Writing Ranting – Content Warnings vs Trigger Warnings

Warning: This gets ranty because of jerkface bigots, but I left that part for last.

I know I’ve covered this in a previous post about pushing boundaries, but after a fellow writer asked about it, I thought I’d break down the differences. I’m sure there are people who would say something different, but these are how I’ve seen them and what makes sense to me in what I expect as a reader.

Content warnings often align with the age category (but there are exceptions) and include…

  • Violence – 
  • Sexual content – Consensual only and always specify if it’s erotica.
  • Mentions of death – Non-violent and not too close to the MC.

Trigger warnings are for anything traumatic that might affect the readers emotionally, (beyond sympathising or relating to a character) such as…

  • Sexual abuse/assault
  • Domestic abuse both physically or emotionally
  • Child abuse
  • Death of a child, including miscarriage and abortion (regardless of your opinion on this topic, it’s upsetting to a lot of people)
  • Violent deaths, especially characters close to the MC
  • Substance abuse 
  • Self-harm and suicide
  • Torture – emotionally and physically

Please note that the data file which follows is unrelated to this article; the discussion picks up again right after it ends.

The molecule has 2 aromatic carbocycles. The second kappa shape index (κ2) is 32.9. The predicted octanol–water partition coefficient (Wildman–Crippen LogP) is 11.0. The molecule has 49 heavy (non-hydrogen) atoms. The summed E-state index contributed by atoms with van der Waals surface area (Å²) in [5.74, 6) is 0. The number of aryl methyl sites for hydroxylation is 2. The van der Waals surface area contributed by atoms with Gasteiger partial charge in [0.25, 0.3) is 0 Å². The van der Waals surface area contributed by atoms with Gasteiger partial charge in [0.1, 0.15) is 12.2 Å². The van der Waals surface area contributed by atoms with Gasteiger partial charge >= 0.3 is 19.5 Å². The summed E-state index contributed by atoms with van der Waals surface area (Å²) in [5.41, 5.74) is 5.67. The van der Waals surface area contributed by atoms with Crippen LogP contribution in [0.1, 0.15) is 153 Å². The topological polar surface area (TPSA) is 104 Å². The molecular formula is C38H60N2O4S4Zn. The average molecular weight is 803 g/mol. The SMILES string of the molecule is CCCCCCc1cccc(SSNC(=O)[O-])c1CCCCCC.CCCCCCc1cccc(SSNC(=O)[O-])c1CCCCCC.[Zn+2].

It’s up to you as a writer to prepare your readers for the themes in your book. If you’re not sure, ask your beta readers or critique partners for their thoughts. Most are happy to answer questions like this. 

It’s also up to you to put these warnings in a place your readers can easily see. I may have been too careful covering my bases by including them with the blurb on all websites and the back of the book. But I strongly recommend you put them in the book somewhere like the preface or copyright page.

Explaining my intro warning… A while back, someone on a writing forum asked about if they should use warnings for their adult romance. The general responses included pretty much what I mentioned above. But one “C word” added when it included homosexual content since it was considered offensive. 

Well, you can imagine the outrage from LGBTQ+ writers and allies who saw that comment. Mr. C (as I’m referring to him as) decided to argue that it was his right to be offended by the existence of people in the LGBTQ+ community at that it went against the bible. To which I responded… Your bible is offensive to me since it says women aren’t supposed to speak in church. 

I want to be perfectly clear, that I said that to make a point, and I’m not actually offended by the existence of religions. But I did mean to show Mr. C that life changes along with people’s ideas of social equality and acceptance. And to say that homosexual content requires a warning was the same as saying that it’s inappropriate for some readers. 

As a teacher, I wouldn’t let a comment like that go unpunished in my class, so I’m not going to let someone get away with that when it comes to writing.


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